“I think we saw him as a ‘wherever we need him kind of guy.’ Tremendous athlete, he’s shown ability in the return game with the ball in his hands in high school, and he’s going to play both sides. We’ve already updated the roster, he’s going to play on both sides. He gives us something that maybe we don’t have at (slot) position. We’ve been playing LJ and Jerrod (Heard), who are bigger guys but not quite the explosion and straight-line speed that D’Shawn has, so we’re going to see if he can help us there. And if not, we’ll continue to train him at defensive back.”
What does Gary Johnson bring to this defense, and what does he mean to this team?
“He brings speed, toughness, he will hit you and he enjoys hitting people. It’s not something you have to convince him to do, it’s something in his DNA. And then the kids love him because he goes to work everyday, he’s fun – always has a smile on his face – he doesn’t care if its 110 degrees and the third hour of practice, he’s going to smile and be energetic, and be going as fast and as hard as he can.”
This is portion where we segue into the Breckyn Hager Experience. He compared Hager to the character Steve Lattimer from “The Program”, the epitome of intensity mixed with a side of crazy. Not only did the senior Longhorn DL/OLB win the evening at Big 12 Media Days, Herman went into detail about their relationship and what’s to come.
At what point did you figure out Breckyn Hager?
“Still figuring it out, brother. (Hager) was very resistant at first. Breckyn and I had a couple very intense conversations early in the season, and we were to the point where he was playing well, but it was more ‘you don’t talk to me, and I won’t talk to you,’ kind of thing. His heart is about that big (Herman points to his entire chest), and he’s so proud, and he loves Texas so much. So we’re playing Oklahoma State, and he sacks the quarterback, think on 3rd down, and as he’s running off the field, I gave him a little low-five as he was coming off the field. Might’ve been the first high-five I’d ever given him, and he just stopped dead in his tracks, like something out of a movie. And he looks at me and says….
BH: “Coach, I’m sorry.” (Herman says he looks on the field for a flag or late penalty)
TH: “Breckyn, what are you talking about?”
BH: “I’m sorry for being such an a–hole. I love you coach.”
TH: “Alright, Breck, I got a game to coach here, bud.”
….ever since then we’re like Bonnie and Clyde. He’s been championing the way we do things ever since. Here we are, nine months later, and he’s here representing us at Big 12 Media Days. It’s a great story. He went from being compliant – yes sir, no sir, never late – to ‘I’m just going to attack this thing.’ It was fun to watch that transformation. That is real. That’s not an act. That’s not for show. That’s the way his circuits are wired.”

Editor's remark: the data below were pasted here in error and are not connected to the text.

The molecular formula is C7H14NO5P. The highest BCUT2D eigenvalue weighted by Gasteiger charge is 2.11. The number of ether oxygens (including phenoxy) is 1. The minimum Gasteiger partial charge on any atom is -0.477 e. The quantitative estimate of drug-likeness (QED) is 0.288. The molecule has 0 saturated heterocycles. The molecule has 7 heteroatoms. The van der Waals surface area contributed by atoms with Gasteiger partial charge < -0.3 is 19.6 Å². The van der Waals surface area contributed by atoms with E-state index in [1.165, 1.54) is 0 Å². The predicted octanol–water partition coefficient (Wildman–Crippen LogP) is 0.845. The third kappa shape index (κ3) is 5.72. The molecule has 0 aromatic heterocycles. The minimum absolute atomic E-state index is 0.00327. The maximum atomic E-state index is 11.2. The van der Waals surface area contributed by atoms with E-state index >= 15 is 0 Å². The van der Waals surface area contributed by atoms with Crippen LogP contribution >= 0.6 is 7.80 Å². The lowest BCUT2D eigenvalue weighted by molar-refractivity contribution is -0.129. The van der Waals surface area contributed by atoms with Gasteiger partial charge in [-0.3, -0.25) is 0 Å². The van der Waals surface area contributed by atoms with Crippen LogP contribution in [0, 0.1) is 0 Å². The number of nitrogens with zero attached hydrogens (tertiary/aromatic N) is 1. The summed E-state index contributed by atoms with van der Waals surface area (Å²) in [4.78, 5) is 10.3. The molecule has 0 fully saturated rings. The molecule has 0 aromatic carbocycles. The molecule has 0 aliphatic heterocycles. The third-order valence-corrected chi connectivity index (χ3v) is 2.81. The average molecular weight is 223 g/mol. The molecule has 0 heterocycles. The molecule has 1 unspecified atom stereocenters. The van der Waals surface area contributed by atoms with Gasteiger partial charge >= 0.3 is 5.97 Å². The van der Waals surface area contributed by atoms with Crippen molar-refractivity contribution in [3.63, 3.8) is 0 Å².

Hager started his career at Texas at middle linebacker, which then he transitioned to a guy with his hand in the ground. What led you to believe that is where he’d succeed, and how have you seen him develop that skill to where he’s now physically prepared?
“The biggest thing was…1) when he first got here, he wasn’t heavy enough to play against an offensive tackle. 2) He could go three plays and needed to take himself out of the game. His stamina was awful. But he worked his tail off to his credit. He did have that great first step. 3) But now that first step is accompanied with tremendous leg strength and upper body strength at 255-260 pound frame with great stamina. He couldn’t survive until his body transformed the way it did.”
Whose idea was it when the 10th assistant became official and you sent Bryan Carrington, one of your big-time recruiting analysts on the road, and just the impact he’s had with recruiting and working along side Derek Chang and those guys?
“I think it was Derek Chang’s idea. He had asked me to hold off (hiring right away), knowing the state of Texas process of getting somebody hired and cleared and background checked, and all of that stuff would take awhile. He said hold off a little bit and we’ll put Bryan on the road. We’ll get him into some homes and it worked out great. Bryan does a great job relating to young kids, obviously because of his age, he’s from Texas and from Houston, but he also does a very good job of developing, not just between the player and him, but the recruits and other recruits. He gets the parents and recruits together, he forms these bonds that allow these guys to have a sense of pride.”
As Herman and the Longhorns wrapped up another eventful Big 12 Media Days, it was noticeable that Herman is confident he’s got the ship headed in the right direction.
“Our theme this offseason has been two words: develop and finish,” said Herman. “I just want to let you know that we are really excited about this season. Our culture is fully ingrained, our guys are in as good of shape as I’ve ever seem them. They’re hungry to compete in the Big 12.”